AAPG ANNUAL CONFERENCE AND EXHIBITION
Making the Next Giant Leap in Geosciences
April 10-13, 2011, Houston, Texas, USA
Geological Setting and Petroleum Potential of the Paleozoic Hudson Platform, Northern Canada
(1) Geological Survey of Canada - Quebec, Natural Resources Canada, Quebec City, QC, Canada.
(2) Canada-Nunavut Geoscience Office, Iqaluit, NU, Canada.
(3) Geological Survey of Canada - Calgary, Natural Resources Canada, Calgary, AB, Canada.
(4) Ontario Geological Survey, Sudbury, ON, Canada.
(5) Manitoba Geological Survey, Winnipeg, MB, Canada.
(6) Geography, Laval University, Quebec City, QC, Canada.
The Hudson Platform covers 600,000 km2 and represents the largest Paleozoic sedimentary basins in Canada. The Hudson Platform encompasses parts of Manitoba, Ontario and Nunavut, with two thirds of the area covered by waters of Hudson Bay. The Platform contains the large Hudson Bay Basin and the smaller satellite Moose River and Foxe basins.
The Hudson Platform is the least studied intracratonic basin in North America; its surface area rivals that of other intracratonic basins although it is characterized by a thinner preserved sedimentary succession. The succession of the Hudson Platform consists of Ordovician to Cretaceous strata, with a maximum preserved thickness of about 2500 m in Hudson Bay. The Paleozoic succession includes Late Ordovician to Late Devonian shallow marine carbonates, reefs and thin mudstones with thick Upper Silurian evaporites. Paleozoic strata are unconformably overlain by thin, erosional remnants of Middle Jurassic and Early Cretaceous non-marine and marine sandstones, mudstones and lignite seams.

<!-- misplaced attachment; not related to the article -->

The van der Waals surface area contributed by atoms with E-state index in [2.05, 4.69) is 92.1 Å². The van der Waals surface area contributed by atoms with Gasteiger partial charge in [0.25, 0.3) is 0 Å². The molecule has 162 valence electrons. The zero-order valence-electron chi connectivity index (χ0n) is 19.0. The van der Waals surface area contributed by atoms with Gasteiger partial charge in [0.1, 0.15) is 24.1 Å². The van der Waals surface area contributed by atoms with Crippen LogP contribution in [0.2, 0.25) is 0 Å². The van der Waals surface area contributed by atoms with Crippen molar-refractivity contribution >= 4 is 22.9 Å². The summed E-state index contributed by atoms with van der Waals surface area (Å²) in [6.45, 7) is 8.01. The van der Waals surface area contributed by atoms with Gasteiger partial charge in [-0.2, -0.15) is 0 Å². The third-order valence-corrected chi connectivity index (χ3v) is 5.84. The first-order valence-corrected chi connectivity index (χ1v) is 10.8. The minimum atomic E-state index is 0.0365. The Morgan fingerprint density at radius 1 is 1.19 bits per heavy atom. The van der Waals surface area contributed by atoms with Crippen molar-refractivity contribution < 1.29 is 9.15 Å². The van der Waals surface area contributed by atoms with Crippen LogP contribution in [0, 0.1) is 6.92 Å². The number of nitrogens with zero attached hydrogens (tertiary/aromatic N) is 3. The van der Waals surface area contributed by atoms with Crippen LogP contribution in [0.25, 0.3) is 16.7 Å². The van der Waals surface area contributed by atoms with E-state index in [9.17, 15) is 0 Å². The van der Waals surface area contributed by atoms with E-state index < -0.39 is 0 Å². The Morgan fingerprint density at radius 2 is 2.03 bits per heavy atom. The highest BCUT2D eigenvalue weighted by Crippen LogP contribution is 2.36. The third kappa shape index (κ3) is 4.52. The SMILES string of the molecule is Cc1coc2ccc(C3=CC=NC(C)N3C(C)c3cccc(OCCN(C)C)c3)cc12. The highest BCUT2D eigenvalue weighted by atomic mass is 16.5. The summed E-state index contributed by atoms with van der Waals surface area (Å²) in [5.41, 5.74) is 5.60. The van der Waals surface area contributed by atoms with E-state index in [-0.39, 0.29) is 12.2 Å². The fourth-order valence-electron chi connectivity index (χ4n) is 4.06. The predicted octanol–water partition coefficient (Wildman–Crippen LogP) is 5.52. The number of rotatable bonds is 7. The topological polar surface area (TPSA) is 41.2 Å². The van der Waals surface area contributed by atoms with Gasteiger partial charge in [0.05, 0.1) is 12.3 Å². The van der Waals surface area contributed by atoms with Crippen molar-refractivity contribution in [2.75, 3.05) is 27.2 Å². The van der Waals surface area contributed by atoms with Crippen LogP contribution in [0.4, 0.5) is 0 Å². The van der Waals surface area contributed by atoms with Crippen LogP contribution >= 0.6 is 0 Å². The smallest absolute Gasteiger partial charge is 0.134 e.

The hydrocarbon potential of the Hudson Platform is poorly constrained and the area is currently viewed as a frontier prospect. In a first phase of exploration (1970-1980), over 46 000 line-km of seismic reflection data were acquired and 5 exploration wells drilled. Most of the seismic profiles and all of the exploration wells are located in a relatively small area in the central part of the bay. A limited number of onshore wells have also been drilled. Although bitumen was been reported in some wells, all were dry and the area was abandoned by exploration companies in the 1980s.
The Geological Survey of Canada and its partners are carrying out a re-evaluation of the petroleum systems and energy resource potential of the Hudson Platform. Early results indicate that many prospective petroleum reservoir and trap types, including hydrothermal dolomites and reefs are present. Upper Ordovician oil shales are widespread with TOC values up to 35% (average of 15%). Thermal maturation data and basin modeling suggest that oil window conditions have been reached. New high resolution bathymetric surveys in Hudson Bay have led to the recognition of circular sea-floor depressions similar to fluid or gas-escape pockmarks, possible evidence of hydrocarbon migration. New hydrocarbon systems data suggest that large areas of the Hudson Platform are prospective for oil accumulations.